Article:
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The goal of organizational semiotics is to enable a better understanding of organizations by means of an analysis of documents, texts and communications as signs. Its theory is based on Peirce’s sign concept, the relation of the sign with itself, with its object, and interpretant. In our view, this restricted use of semiotics may explain some of the limitations of organizational semiotics in practice. A shift of focus from signs as a relation to sign aspects involved in signs may enable a more practical model of interpretation, including organizations as interpreting systems. This is illustrated with an application of semiotics to accounting narratives.
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As the used concept of a sign involves interpretation, the terms, sign, interpreted, or meaningful sign, are synonymous.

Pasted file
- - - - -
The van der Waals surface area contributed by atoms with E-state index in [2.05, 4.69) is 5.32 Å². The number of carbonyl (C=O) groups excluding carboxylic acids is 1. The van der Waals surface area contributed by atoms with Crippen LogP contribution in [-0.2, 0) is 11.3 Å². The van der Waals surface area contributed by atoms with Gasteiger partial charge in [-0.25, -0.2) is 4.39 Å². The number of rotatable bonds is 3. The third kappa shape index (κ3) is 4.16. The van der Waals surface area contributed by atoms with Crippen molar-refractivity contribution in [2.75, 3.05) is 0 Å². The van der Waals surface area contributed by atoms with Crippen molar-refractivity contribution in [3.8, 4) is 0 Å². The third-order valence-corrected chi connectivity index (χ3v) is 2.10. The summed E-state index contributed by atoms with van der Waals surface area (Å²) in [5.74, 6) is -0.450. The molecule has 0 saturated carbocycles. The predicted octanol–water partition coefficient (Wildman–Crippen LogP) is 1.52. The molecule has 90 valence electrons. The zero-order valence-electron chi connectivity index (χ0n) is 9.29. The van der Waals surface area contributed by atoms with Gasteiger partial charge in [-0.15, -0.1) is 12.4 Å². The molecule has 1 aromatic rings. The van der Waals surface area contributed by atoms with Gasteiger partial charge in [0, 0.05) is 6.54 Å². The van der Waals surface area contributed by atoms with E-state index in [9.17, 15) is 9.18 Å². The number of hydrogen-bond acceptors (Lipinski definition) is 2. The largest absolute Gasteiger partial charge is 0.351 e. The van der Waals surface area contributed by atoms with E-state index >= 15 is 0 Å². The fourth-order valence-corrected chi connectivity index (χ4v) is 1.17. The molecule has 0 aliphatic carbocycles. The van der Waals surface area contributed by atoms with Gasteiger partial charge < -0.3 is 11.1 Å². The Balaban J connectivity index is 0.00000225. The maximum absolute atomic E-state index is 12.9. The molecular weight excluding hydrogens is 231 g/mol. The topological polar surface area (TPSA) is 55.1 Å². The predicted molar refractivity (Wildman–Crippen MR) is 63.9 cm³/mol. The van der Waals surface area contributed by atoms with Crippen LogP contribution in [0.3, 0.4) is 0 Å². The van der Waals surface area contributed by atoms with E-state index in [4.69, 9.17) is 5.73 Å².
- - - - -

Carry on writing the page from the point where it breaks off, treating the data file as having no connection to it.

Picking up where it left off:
Signs, offered for interpretation, are called a potential sign.
The term ‘naive’ is used as a synonym for ‘inborn’.
Not all combinations of sign aspects may define a sign type [ 3]. A treatment of this part of Peircean theory lies outside of this paper.
This important result is an achievement by A.J.J. van Breemen [ 9].
This enables a proposition to be reversed. In language, this is known as passivization.
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- Vitalizing Semiotics
Janos J. Sarbo
Jessica H. Yang
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